A Color-tural Experience: The Role of Color in The Emperor’s New ​​Groove

By Isha PattanaikHumanities, Cycle 12, Fall 2023


Color may have the ability to affect audience engagement in movies, similarly to how it is manipulated in branding endeavors. Around 62-90 percent of product assessments are based on the product’s color (Khattak, 2020). If color is used for businesses and marketing, then the movie industry is no exception. Colors used in movies are a factor in audience engagement that contributes to a film’s performance. This paper will use color psychology to analyze three distinct scenes from Disney’s The Emperor’s New Groove to see how it contributes to engagement throughout the movie. I hypothesize that the bright and bold colors used in the movie The Emperor’s New Groove enhances the humor, emotional impact, and engagement for audiences of all ages.

People make their minds up about a product and whether they want to continue engaging with it within the first 90 seconds of looking at it (Khattak, 2020). Color is one the most prominent factors being examined in this brief window (Khattak, 2020). Thus, the role of color psychology—the emotional pull of colors in certain contexts—is especially important. Colors influence about 85 percent of a consumer’s decision, with the power to boost or dissuade a customer from buying it (Bondarchuk, 2023). Color is also a great tool for different works, products, and brands to distinguish themselves from competitors and increase their name awareness by 80 percent (Bondarchuk, 2023). Color Psychology discusses how colors elicit different emotional and behavioral responses via biological signals. (Elliott, 2015). For example, red is often linked to dominance or anger, especially in film, because of its association with blood (Singh & Srivastava, 2011). Color Psychology is also used in marketing strategies for consumer habits when creating company logos, brandings, and advertisements. For example, in McDonald’s logo, the red in the food industry is associated with stimulation, appetite, and hunger, and the yellow is happiness. Together it emits a sense of quickness and speed for fast food (Banim, 2023). Utilizing this link between color and emotion can capture consumers’ attention and draw them in, making them want to spend money at the business.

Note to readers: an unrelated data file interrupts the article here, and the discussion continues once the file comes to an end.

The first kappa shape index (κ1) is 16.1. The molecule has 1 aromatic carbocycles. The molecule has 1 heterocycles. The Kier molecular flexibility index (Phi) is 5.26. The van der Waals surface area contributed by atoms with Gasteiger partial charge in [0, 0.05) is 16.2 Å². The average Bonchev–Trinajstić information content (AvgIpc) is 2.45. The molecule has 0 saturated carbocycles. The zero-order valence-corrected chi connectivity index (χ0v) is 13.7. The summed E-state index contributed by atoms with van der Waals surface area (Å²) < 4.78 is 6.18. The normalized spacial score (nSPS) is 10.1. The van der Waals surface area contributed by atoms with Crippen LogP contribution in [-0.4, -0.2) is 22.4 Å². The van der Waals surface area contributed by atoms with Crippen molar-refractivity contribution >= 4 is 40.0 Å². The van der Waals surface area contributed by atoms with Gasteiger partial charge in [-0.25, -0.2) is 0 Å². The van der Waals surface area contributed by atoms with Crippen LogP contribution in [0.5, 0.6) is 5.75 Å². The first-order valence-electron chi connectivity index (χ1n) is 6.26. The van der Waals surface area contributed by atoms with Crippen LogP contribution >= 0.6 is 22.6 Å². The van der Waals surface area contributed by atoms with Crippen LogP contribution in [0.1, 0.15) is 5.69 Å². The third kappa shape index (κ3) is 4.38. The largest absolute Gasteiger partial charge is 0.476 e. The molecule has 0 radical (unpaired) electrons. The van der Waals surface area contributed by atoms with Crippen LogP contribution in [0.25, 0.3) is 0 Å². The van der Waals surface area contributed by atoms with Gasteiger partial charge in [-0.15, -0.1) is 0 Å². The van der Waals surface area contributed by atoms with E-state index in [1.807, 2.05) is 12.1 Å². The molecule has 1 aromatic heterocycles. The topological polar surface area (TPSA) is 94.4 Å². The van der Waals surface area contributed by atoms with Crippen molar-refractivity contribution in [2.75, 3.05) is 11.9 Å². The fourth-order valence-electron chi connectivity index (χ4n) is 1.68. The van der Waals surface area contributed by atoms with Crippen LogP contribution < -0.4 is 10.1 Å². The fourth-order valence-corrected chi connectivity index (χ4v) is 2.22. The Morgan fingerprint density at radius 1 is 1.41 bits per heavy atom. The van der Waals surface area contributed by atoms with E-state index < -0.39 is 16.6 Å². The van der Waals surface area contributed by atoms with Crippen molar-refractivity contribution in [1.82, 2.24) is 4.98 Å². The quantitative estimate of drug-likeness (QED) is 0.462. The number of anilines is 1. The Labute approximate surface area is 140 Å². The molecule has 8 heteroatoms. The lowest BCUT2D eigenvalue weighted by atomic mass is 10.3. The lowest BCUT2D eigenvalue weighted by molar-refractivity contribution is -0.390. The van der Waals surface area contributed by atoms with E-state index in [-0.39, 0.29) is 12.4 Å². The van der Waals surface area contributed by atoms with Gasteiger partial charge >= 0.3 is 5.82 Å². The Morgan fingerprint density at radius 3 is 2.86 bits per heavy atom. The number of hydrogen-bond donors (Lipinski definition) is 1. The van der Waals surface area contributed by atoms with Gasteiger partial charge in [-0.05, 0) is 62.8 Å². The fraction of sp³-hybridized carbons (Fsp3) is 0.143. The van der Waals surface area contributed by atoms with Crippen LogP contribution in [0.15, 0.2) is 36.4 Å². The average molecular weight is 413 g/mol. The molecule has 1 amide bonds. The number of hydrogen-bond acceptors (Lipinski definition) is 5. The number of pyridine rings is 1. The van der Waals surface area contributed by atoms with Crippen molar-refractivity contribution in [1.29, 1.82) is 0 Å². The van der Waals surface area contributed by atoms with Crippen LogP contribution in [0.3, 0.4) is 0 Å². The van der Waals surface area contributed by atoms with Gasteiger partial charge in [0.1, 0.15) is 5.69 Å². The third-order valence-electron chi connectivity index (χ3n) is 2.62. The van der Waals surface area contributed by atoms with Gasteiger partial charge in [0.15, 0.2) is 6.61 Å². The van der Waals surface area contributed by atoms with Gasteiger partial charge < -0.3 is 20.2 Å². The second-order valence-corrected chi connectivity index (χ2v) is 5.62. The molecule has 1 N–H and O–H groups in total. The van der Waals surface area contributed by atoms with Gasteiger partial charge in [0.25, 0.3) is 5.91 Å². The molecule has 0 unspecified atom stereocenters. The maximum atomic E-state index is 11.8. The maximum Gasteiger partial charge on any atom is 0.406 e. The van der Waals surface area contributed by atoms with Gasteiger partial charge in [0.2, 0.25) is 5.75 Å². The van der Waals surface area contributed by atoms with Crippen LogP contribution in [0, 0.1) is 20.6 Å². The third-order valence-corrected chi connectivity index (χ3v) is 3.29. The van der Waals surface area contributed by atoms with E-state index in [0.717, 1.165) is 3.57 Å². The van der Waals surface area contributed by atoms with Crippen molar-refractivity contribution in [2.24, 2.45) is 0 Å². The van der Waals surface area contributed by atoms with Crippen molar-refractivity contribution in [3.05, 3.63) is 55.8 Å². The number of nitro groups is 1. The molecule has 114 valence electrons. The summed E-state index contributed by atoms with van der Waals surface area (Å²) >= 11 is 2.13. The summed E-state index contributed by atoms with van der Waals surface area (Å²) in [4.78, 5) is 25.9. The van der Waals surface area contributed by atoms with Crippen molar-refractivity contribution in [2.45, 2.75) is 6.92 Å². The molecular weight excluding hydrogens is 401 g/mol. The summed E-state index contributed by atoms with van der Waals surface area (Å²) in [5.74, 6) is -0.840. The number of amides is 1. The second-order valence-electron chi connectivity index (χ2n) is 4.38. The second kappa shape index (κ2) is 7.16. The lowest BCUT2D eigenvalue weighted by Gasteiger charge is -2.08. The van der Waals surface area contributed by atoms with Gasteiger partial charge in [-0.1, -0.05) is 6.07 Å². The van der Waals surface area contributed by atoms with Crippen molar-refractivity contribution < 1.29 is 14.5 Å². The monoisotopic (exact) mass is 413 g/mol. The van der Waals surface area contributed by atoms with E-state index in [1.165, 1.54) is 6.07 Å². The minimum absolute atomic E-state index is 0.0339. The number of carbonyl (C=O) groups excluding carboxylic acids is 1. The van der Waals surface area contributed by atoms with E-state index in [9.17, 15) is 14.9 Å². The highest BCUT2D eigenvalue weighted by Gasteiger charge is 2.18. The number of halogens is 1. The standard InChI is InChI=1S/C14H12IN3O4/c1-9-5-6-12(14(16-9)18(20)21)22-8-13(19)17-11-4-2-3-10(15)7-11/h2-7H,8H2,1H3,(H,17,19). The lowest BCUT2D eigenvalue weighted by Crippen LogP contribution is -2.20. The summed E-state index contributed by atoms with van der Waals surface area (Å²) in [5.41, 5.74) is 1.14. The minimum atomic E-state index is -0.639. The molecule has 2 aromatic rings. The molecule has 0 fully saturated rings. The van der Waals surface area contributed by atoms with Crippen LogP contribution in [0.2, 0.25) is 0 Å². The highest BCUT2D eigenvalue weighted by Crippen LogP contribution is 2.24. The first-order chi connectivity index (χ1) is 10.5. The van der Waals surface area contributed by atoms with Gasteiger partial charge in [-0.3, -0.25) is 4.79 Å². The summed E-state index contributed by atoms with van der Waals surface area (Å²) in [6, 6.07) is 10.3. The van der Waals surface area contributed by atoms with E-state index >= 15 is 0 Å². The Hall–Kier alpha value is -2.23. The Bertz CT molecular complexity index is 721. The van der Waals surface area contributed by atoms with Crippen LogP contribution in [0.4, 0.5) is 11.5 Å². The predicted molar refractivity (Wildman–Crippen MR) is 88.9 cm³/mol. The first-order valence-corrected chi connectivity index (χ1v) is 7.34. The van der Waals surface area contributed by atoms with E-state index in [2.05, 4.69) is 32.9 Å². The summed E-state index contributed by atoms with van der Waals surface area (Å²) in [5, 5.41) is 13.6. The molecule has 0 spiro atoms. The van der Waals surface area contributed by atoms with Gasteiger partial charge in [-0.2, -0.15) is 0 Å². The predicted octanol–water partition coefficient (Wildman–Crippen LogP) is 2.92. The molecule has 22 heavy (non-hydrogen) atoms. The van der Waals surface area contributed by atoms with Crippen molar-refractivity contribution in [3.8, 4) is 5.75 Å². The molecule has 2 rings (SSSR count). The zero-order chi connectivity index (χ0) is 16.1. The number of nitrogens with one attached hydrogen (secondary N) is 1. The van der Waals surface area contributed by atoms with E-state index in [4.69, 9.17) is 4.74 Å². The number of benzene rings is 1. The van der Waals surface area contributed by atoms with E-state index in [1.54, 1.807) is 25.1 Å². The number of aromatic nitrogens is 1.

However, color is used in much more than just marketing strategies. This paper explores how color psychology in the movie industry, looking particularly at how color affects audience engagement, enhancing the humor, drama, and suspense of the movie. Like branding, when filmmakers use color psychology to their advantage, it can enhance reviews, box office performances, and strengthens the movie’s narrative (Fusco & Hellerman, 2023). There is prior research on color theory in films, but not specifically on The Emperor’s New Groove, which focuses on comedy and engaging audiences of all ages


Disney’s The Emperor’s New Groove (2000) follows the self-centered Incan emperor Kuzco’s journey as he is turned into a llama and must find his way back to being a human with help from the villager Pacha (The Emperor’s New Groove, CITATION). His journey of self-discovery and transformation into a kinder person drives the narrative and adds depth to this children’s movie (The Emperor’s New Groove). It earned an 86 percent rating on Rotten Tomatoes and most of the reviews discussed the film’s humor (“The Emperor’s New Groove”). The humor in this movie could be characterized as sarcastic, dry, physical, and surreal humor. In The Emperor’s New Groove, surreal humor is portrayed through visuals so bizarre they elicit a comedic response. The visuals are created from bright hues that emphasize the punchline. The Emperor’s New Groove is an excellent film to analyze through the lens of color psychology due to its innovative storytelling that uses bright colors, distinct animation style, and memorable, beloved characters.